The enforcement of the bill is very controversial. For example, the French language must be in bigger letters and be more pronounced in commercial signs. There are inspectors assigned to verify that the law is being adhered to. They may go so far as to shut down a business until its owners comply.[6]

4 Louis Riel

Photo credit: nac-cna.ca

Louis Riel was a Canadian politician who is today considered the founder of the province of Manitoba. The land was previously owned by the Hudson’s Bay Company, which sold it to the government of Canada in 1869.

The mostly Metis (people of aboriginal and European descent) were increasingly feeling marginalized and looked to Louis Riel (who was Metis himself) to represent them as their leader when he negotiated Manitoba’s entry into Canada.[7]

Based on the success in Manitoba, Metis leaders in the province of Saskatchewan later called upon Riel to represent them as well. Instead of negotiating with the government in this case, Riel organized a military resistance which led to conflict.

Realizing that Riel was now attempting to establish a sovereign Metis nation, the government sought and captured Riel, who was hanged for treason in 1885. To this day, Riel is revered for his stance on the protection of Catholics, native rights, and the rights of the French-speaking minority of Western Canada.

3 The Seal Hunt

Photo credit: The Independent

As nice as Canada is known to be, the seal hunt is likely the best-known controversy on this list. The roots of the hunt can be traced to the first European settlements. Seal oil was in high demand as a lubricant, and of course, seals were wanted for their fur. Hundreds of thousands have been killed throughout the centuries to meet this demand.[8]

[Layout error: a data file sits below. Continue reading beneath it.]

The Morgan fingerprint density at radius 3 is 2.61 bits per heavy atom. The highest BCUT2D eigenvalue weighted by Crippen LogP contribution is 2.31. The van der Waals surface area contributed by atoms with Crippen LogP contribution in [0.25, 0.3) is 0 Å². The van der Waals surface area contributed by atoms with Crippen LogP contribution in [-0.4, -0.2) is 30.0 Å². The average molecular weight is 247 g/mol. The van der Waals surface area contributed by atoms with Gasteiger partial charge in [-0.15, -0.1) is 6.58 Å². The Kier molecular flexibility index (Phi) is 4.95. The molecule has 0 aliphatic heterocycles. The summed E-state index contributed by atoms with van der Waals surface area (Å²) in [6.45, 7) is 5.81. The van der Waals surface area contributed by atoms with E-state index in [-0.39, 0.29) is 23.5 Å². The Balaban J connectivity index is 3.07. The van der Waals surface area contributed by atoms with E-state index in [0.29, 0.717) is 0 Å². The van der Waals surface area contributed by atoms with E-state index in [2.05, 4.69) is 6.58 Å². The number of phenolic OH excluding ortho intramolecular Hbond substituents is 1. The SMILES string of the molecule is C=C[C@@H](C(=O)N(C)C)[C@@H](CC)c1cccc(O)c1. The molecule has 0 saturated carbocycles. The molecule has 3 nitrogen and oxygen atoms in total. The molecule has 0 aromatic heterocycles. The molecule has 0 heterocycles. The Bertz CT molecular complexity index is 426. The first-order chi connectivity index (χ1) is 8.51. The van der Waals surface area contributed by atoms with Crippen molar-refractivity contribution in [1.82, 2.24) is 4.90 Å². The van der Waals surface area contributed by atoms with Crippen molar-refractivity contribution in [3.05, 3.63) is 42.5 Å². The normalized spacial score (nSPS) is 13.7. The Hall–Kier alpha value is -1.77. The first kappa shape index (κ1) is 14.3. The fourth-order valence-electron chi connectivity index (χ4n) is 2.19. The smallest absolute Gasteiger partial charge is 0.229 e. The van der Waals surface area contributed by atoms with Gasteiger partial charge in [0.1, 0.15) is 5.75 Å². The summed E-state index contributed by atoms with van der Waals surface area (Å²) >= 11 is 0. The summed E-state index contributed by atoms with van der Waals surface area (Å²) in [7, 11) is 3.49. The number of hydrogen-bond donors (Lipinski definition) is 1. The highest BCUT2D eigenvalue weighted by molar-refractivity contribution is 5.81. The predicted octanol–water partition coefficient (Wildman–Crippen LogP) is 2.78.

Since the official ban on seal imports by the EU and Russia, the demand for seal products has plummeted. Despite this, Canada has the highest seal-hunting quota in the world, which has drawn international condemnation.

PETA and stars such as Sir Paul McCartney, Leonardo DiCaprio, and Gwen Stefani have drawn international attention to Canada’s high quota in spite of dwindling demand.

2 The FLQ Crisis

Canada is likely the last place you’d expect to be under martial law because of homegrown Canadian terrorists. Well, it did happen. In the French-speaking province of Quebec in 1970, local politician Pierre Laporte and British diplomat James Cross were kidnapped by the French-speaking separatist group Front de liberation du Quebec (FLQ).

Later, Laporte was found dead, stuffed in the trunk of a car, and Cross was released through negotiation. Hundreds of people were arrested and detained without trial as the military took control with sweeping powers primarily in the city of Montreal. Human rights were greatly diminished as troops raided buildings and patrolled the streets.[9]

After the successful negotiation of Cross’s release, the War Measures Act was lifted. The act had enabled martial law to be declared, which had significant support from both the English- and French-speaking populations who were appalled by the FLQ’s violent tactics.

At the time, the prime minister who invoked the act was none other than Pierre Trudeau, father of current Canadian Prime Minister Justin Trudeau.

1 Residential School System

Perhaps one of the darkest periods of Canadian history was during the adoption of the residential school system within Canada. Approximately 150,000 aboriginal Canadian children were uprooted from their homes and forced into English schools where they lived until the completion of their education.

It was nothing more than an attempt to “aggressively assimilate” the native population into the European-based Canadian majority. Centuries-old languages, cultures, names, and traditions were lost, and abuse was rampant as well as malnutrition.

The first schools were established in the early 1880s. The last school didn’t close its doors until 1996. To this day, the country is facing lawsuits for abuse and neglect. Prime Minister Stephen Harper officially apologized on behalf of the nation in 2008.[10]

Sean is a freelance Canadian writer just starting out. History nerd, gym rat, and musician. Verified as cool by his mother.